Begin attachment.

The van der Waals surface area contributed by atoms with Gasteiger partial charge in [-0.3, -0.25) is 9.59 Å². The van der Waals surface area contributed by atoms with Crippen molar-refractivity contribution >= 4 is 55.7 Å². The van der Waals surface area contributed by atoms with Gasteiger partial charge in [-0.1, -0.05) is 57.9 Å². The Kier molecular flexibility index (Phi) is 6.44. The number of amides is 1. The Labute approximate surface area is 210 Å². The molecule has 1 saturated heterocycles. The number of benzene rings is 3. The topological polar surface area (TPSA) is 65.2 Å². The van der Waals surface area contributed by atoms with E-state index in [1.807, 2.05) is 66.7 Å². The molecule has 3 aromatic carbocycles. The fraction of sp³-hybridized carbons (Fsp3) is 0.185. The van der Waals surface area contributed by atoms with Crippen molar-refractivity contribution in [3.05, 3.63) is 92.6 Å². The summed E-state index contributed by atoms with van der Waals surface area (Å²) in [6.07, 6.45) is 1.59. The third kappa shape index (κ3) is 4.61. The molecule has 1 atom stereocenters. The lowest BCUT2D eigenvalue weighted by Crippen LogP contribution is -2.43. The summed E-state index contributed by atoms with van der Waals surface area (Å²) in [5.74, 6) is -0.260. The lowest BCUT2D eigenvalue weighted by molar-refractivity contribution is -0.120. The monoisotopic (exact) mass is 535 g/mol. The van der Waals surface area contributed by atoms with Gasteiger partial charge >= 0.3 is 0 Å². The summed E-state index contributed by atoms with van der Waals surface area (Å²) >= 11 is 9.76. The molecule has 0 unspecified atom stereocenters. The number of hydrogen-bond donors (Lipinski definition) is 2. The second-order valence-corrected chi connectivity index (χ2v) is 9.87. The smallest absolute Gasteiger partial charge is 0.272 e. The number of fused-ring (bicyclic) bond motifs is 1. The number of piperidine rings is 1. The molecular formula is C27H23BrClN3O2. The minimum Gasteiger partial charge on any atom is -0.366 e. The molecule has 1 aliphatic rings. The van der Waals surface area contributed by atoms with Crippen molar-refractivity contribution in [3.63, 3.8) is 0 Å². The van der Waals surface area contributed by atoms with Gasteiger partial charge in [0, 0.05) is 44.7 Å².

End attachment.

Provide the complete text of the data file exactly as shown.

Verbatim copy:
The van der Waals surface area contributed by atoms with Gasteiger partial charge in [-0.3, -0.25) is 9.59 Å². The van der Waals surface area contributed by atoms with Crippen molar-refractivity contribution >= 4 is 55.7 Å². The van der Waals surface area contributed by atoms with Gasteiger partial charge in [-0.1, -0.05) is 57.9 Å². The Kier molecular flexibility index (Phi) is 6.44. The number of amides is 1. The Labute approximate surface area is 210 Å². The molecule has 1 saturated heterocycles. The number of benzene rings is 3. The topological polar surface area (TPSA) is 65.2 Å². The van der Waals surface area contributed by atoms with E-state index in [1.807, 2.05) is 66.7 Å². The molecule has 3 aromatic carbocycles. The fraction of sp³-hybridized carbons (Fsp3) is 0.185. The van der Waals surface area contributed by atoms with Crippen molar-refractivity contribution in [3.05, 3.63) is 92.6 Å². The summed E-state index contributed by atoms with van der Waals surface area (Å²) in [6.07, 6.45) is 1.59. The third kappa shape index (κ3) is 4.61. The molecule has 1 atom stereocenters. The lowest BCUT2D eigenvalue weighted by Crippen LogP contribution is -2.43. The summed E-state index contributed by atoms with van der Waals surface area (Å²) in [5.74, 6) is -0.260. The lowest BCUT2D eigenvalue weighted by molar-refractivity contribution is -0.120. The monoisotopic (exact) mass is 535 g/mol. The van der Waals surface area contributed by atoms with Gasteiger partial charge >= 0.3 is 0 Å². The summed E-state index contributed by atoms with van der Waals surface area (Å²) >= 11 is 9.76. The molecule has 0 unspecified atom stereocenters. The number of hydrogen-bond donors (Lipinski definition) is 2. The second-order valence-corrected chi connectivity index (χ2v) is 9.87. The smallest absolute Gasteiger partial charge is 0.272 e. The number of fused-ring (bicyclic) bond motifs is 1. The number of piperidine rings is 1. The molecular formula is C27H23BrClN3O2. The minimum Gasteiger partial charge on any atom is -0.366 e. The molecule has 1 aliphatic rings. The van der Waals surface area contributed by atoms with Crippen molar-refractivity contribution in [3.63, 3.8) is 0 Å². The van der Waals surface area contributed by atoms with Gasteiger partial charge in [0, 0.05) is 44.7 Å².